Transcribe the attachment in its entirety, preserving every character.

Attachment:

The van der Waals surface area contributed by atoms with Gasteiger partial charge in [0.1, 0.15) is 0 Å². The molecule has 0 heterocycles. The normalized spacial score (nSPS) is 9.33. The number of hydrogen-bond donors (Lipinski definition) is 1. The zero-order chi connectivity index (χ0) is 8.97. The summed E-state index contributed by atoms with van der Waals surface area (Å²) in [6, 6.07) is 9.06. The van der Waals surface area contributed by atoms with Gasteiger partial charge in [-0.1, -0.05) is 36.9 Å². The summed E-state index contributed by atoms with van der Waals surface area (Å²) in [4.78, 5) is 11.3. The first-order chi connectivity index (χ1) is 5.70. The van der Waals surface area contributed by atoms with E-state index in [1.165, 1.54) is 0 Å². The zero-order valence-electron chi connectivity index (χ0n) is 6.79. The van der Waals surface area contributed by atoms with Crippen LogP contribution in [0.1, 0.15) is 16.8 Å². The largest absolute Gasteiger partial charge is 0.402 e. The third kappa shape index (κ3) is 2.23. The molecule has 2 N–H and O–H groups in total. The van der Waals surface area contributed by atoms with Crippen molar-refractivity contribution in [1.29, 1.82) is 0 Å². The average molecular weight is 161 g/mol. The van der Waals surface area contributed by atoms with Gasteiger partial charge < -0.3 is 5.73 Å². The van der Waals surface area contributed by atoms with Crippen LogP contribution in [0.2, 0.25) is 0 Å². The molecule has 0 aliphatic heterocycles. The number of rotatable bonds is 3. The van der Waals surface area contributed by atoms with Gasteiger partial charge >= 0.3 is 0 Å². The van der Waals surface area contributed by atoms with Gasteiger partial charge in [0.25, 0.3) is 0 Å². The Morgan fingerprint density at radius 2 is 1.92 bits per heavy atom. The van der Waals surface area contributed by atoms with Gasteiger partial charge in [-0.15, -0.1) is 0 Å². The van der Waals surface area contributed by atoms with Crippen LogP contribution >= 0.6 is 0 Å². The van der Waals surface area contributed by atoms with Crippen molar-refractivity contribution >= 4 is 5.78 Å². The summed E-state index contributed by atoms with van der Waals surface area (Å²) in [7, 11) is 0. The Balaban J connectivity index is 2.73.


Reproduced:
The van der Waals surface area contributed by atoms with Gasteiger partial charge in [0.1, 0.15) is 0 Å². The molecule has 0 heterocycles. The normalized spacial score (nSPS) is 9.33. The number of hydrogen-bond donors (Lipinski definition) is 1. The zero-order chi connectivity index (χ0) is 8.97. The summed E-state index contributed by atoms with van der Waals surface area (Å²) in [6, 6.07) is 9.06. The van der Waals surface area contributed by atoms with Gasteiger partial charge in [-0.1, -0.05) is 36.9 Å². The summed E-state index contributed by atoms with van der Waals surface area (Å²) in [4.78, 5) is 11.3. The first-order chi connectivity index (χ1) is 5.70. The van der Waals surface area contributed by atoms with E-state index in [1.165, 1.54) is 0 Å². The zero-order valence-electron chi connectivity index (χ0n) is 6.79. The van der Waals surface area contributed by atoms with Crippen LogP contribution in [0.1, 0.15) is 16.8 Å². The largest absolute Gasteiger partial charge is 0.402 e. The third kappa shape index (κ3) is 2.23. The molecule has 2 N–H and O–H groups in total. The van der Waals surface area contributed by atoms with Crippen molar-refractivity contribution in [1.29, 1.82) is 0 Å². The average molecular weight is 161 g/mol. The van der Waals surface area contributed by atoms with Gasteiger partial charge < -0.3 is 5.73 Å². The van der Waals surface area contributed by atoms with Crippen LogP contribution in [0.2, 0.25) is 0 Å². The molecule has 0 aliphatic heterocycles. The number of rotatable bonds is 3. The van der Waals surface area contributed by atoms with Gasteiger partial charge >= 0.3 is 0 Å². The van der Waals surface area contributed by atoms with Gasteiger partial charge in [0.25, 0.3) is 0 Å². The Morgan fingerprint density at radius 2 is 1.92 bits per heavy atom. The van der Waals surface area contributed by atoms with Gasteiger partial charge in [-0.15, -0.1) is 0 Å². The van der Waals surface area contributed by atoms with Crippen LogP contribution >= 0.6 is 0 Å². The van der Waals surface area contributed by atoms with Crippen molar-refractivity contribution >= 4 is 5.78 Å². The summed E-state index contributed by atoms with van der Waals surface area (Å²) in [7, 11) is 0. The Balaban J connectivity index is 2.73.